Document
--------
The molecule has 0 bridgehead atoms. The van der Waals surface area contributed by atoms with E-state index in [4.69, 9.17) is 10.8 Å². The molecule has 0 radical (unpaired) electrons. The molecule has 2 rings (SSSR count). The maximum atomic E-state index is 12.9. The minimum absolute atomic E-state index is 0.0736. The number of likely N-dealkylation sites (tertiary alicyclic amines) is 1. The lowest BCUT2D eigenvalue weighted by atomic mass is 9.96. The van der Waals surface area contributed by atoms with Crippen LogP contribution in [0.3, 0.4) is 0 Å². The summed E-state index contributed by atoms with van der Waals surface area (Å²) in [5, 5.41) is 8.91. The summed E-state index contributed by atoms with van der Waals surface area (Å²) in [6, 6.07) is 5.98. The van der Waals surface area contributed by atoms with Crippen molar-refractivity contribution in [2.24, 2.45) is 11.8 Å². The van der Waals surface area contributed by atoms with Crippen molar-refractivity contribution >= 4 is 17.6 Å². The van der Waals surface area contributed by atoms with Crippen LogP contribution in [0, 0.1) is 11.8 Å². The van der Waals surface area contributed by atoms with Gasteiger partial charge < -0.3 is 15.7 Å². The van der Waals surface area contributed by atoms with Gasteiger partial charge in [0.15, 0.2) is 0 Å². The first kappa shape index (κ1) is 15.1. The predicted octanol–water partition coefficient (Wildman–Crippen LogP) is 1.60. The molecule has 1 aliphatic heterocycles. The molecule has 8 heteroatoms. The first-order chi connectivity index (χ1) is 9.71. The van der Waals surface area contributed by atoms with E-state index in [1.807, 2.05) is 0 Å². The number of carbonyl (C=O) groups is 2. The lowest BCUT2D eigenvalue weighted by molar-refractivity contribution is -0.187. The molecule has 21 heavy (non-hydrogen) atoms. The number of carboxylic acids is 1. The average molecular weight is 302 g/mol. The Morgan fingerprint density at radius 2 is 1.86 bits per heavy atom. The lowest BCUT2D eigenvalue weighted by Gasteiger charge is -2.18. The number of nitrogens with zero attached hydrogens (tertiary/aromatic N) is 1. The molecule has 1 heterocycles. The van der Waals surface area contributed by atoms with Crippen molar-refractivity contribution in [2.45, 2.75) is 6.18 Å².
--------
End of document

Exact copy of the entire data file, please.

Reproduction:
The molecule has 0 bridgehead atoms. The van der Waals surface area contributed by atoms with E-state index in [4.69, 9.17) is 10.8 Å². The molecule has 0 radical (unpaired) electrons. The molecule has 2 rings (SSSR count). The maximum atomic E-state index is 12.9. The minimum absolute atomic E-state index is 0.0736. The number of likely N-dealkylation sites (tertiary alicyclic amines) is 1. The lowest BCUT2D eigenvalue weighted by atomic mass is 9.96. The van der Waals surface area contributed by atoms with Crippen LogP contribution in [0.3, 0.4) is 0 Å². The summed E-state index contributed by atoms with van der Waals surface area (Å²) in [5, 5.41) is 8.91. The summed E-state index contributed by atoms with van der Waals surface area (Å²) in [6, 6.07) is 5.98. The van der Waals surface area contributed by atoms with Crippen molar-refractivity contribution in [2.24, 2.45) is 11.8 Å². The van der Waals surface area contributed by atoms with Crippen molar-refractivity contribution >= 4 is 17.6 Å². The van der Waals surface area contributed by atoms with Crippen LogP contribution in [0, 0.1) is 11.8 Å². The van der Waals surface area contributed by atoms with Gasteiger partial charge < -0.3 is 15.7 Å². The van der Waals surface area contributed by atoms with Gasteiger partial charge in [0.15, 0.2) is 0 Å². The first kappa shape index (κ1) is 15.1. The predicted octanol–water partition coefficient (Wildman–Crippen LogP) is 1.60. The molecule has 1 aliphatic heterocycles. The molecule has 8 heteroatoms. The first-order chi connectivity index (χ1) is 9.71. The van der Waals surface area contributed by atoms with E-state index in [1.807, 2.05) is 0 Å². The number of carbonyl (C=O) groups is 2. The lowest BCUT2D eigenvalue weighted by molar-refractivity contribution is -0.187. The molecule has 21 heavy (non-hydrogen) atoms. The number of carboxylic acids is 1. The average molecular weight is 302 g/mol. The Morgan fingerprint density at radius 2 is 1.86 bits per heavy atom. The lowest BCUT2D eigenvalue weighted by Gasteiger charge is -2.18. The number of nitrogens with zero attached hydrogens (tertiary/aromatic N) is 1. The molecule has 1 heterocycles. The van der Waals surface area contributed by atoms with Crippen molar-refractivity contribution in [2.45, 2.75) is 6.18 Å².